Over the last 4 decades, the United Kingdom is widely considered to have one of the foremost health systems in the world – with its wonderful balance of clinical expertise, use of technology and compassionate care for its members
The United Kingdom spends 9.3 % of its GDP on healthcare. 84 % of the health care expenditure in 2012 came from the government, while 16 % was from private sources. Healthcare represented 16 % of all government expenditure.
Healthcare is mainly provided by the National Health Service (NHS). The NHS covers all permanent residents of the United Kingdom and is funded for from general taxation. Private health care, largely funded by private insurance, is used by less than 8% of the population. The NHS is the world's largest health service and the world's fourth-largest employer
The NHS is divided into two parts covering primary care and secondary care. Trusts are given the task of health care delivery. There are 2 main kinds of trusts
Commissioning trusts are responsible for healthcare capital and spending projects in a region. They examine local needs and negotiate with providers (both NHS bodies and private).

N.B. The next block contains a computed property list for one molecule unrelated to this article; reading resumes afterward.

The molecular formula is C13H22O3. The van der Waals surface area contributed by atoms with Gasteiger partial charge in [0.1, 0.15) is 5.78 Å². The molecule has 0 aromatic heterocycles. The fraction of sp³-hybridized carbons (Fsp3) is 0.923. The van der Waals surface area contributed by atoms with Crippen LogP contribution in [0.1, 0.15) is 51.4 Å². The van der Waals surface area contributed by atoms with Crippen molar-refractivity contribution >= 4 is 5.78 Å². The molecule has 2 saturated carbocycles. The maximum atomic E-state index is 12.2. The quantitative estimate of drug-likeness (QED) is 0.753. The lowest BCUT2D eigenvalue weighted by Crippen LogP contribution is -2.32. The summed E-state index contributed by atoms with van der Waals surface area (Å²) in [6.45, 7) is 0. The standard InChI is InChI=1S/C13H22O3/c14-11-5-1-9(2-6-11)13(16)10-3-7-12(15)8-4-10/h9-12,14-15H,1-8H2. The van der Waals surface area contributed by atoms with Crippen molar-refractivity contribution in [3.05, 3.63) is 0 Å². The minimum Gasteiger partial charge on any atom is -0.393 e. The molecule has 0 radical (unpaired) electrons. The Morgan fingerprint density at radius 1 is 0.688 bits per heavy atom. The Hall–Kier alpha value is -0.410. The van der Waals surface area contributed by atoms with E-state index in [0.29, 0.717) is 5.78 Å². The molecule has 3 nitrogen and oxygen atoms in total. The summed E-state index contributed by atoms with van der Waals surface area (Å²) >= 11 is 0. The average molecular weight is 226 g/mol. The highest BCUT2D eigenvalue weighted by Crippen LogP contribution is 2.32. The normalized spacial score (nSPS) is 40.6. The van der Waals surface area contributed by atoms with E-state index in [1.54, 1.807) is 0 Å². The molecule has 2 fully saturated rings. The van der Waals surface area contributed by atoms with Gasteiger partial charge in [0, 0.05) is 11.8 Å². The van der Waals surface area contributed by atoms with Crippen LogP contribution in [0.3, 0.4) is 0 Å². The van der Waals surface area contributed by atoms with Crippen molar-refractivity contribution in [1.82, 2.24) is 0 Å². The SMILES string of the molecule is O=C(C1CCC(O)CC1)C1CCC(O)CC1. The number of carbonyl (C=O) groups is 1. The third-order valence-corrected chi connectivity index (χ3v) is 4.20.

Provider trusts are NHS bodies the deliver the health care service. Funds are allocated to them by commissioning trusts based on population size and health parameters – and they are held accountable for health outcomes in the catchment they serve
In recent times, the NHS has sought to garner unused private sector capacity to augment their own – on occasion, the NHS even commissions the private sector to establish and run new facilities on a sub contracted basis.
The most important purchases are services including General Practice (GP) physician services. Most GPs are private businesses under exclusive contract to the NHS. Other services are community nursing, local clinics and mental health service. The majority of health is in a primary setting – recognising the need for preventive care and early detection through its network of primary care practices that are meshed into the community
GPs advice patients needing specialist care and help them make their choice of contracted hospitals. In urgent cases, GPs by-pass the normal booking and arrange emergency admission. The median wait time for a consultant led first appointment in English hospitals is a little over 3 weeks
As in the case of Singapore, the NHS has also struggled in recent years to fund the ever-growing medical needs of an aging population. They have tried to balance the books through a number of productivity and efficiency measures – that has led to criticism that the system is now bureaucratic, unfair to the medical community and often lacks the compassion that has been its hallmark over the last 4 decades